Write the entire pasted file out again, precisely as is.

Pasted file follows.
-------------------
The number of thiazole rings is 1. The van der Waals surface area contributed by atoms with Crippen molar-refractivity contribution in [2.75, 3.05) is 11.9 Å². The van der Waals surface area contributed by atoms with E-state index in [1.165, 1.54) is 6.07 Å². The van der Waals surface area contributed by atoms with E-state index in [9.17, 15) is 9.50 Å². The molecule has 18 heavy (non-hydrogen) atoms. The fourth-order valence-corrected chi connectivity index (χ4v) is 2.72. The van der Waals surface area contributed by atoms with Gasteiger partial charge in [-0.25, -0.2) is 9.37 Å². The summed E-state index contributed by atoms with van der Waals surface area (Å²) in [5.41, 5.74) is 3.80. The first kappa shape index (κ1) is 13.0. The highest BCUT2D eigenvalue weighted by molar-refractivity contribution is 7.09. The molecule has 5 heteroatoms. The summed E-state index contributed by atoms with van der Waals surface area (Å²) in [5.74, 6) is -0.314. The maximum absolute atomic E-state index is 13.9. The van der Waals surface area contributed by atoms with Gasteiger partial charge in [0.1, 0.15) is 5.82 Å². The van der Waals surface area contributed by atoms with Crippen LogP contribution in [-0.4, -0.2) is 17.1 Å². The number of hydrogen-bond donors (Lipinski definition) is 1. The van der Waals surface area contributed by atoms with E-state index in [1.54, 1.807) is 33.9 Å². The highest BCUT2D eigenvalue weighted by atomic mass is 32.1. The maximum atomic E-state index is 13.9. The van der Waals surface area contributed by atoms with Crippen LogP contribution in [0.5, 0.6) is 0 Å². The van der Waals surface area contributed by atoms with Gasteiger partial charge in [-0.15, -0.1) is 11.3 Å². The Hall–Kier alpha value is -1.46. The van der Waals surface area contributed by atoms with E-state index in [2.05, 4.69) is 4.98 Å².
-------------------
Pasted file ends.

The number of thiazole rings is 1. The van der Waals surface area contributed by atoms with Crippen molar-refractivity contribution in [2.75, 3.05) is 11.9 Å². The van der Waals surface area contributed by atoms with E-state index in [1.165, 1.54) is 6.07 Å². The van der Waals surface area contributed by atoms with E-state index in [9.17, 15) is 9.50 Å². The molecule has 18 heavy (non-hydrogen) atoms. The fourth-order valence-corrected chi connectivity index (χ4v) is 2.72. The van der Waals surface area contributed by atoms with Gasteiger partial charge in [-0.25, -0.2) is 9.37 Å². The summed E-state index contributed by atoms with van der Waals surface area (Å²) in [5.41, 5.74) is 3.80. The first kappa shape index (κ1) is 13.0. The highest BCUT2D eigenvalue weighted by molar-refractivity contribution is 7.09. The molecule has 5 heteroatoms. The summed E-state index contributed by atoms with van der Waals surface area (Å²) in [5.74, 6) is -0.314. The maximum absolute atomic E-state index is 13.9. The van der Waals surface area contributed by atoms with Gasteiger partial charge in [0.1, 0.15) is 5.82 Å². The van der Waals surface area contributed by atoms with Crippen LogP contribution in [-0.4, -0.2) is 17.1 Å². The number of hydrogen-bond donors (Lipinski definition) is 1. The van der Waals surface area contributed by atoms with E-state index in [1.54, 1.807) is 33.9 Å². The highest BCUT2D eigenvalue weighted by atomic mass is 32.1. The maximum atomic E-state index is 13.9. The van der Waals surface area contributed by atoms with Crippen LogP contribution in [0.5, 0.6) is 0 Å². The van der Waals surface area contributed by atoms with Gasteiger partial charge in [-0.15, -0.1) is 11.3 Å². The Hall–Kier alpha value is -1.46. The van der Waals surface area contributed by atoms with E-state index in [2.05, 4.69) is 4.98 Å².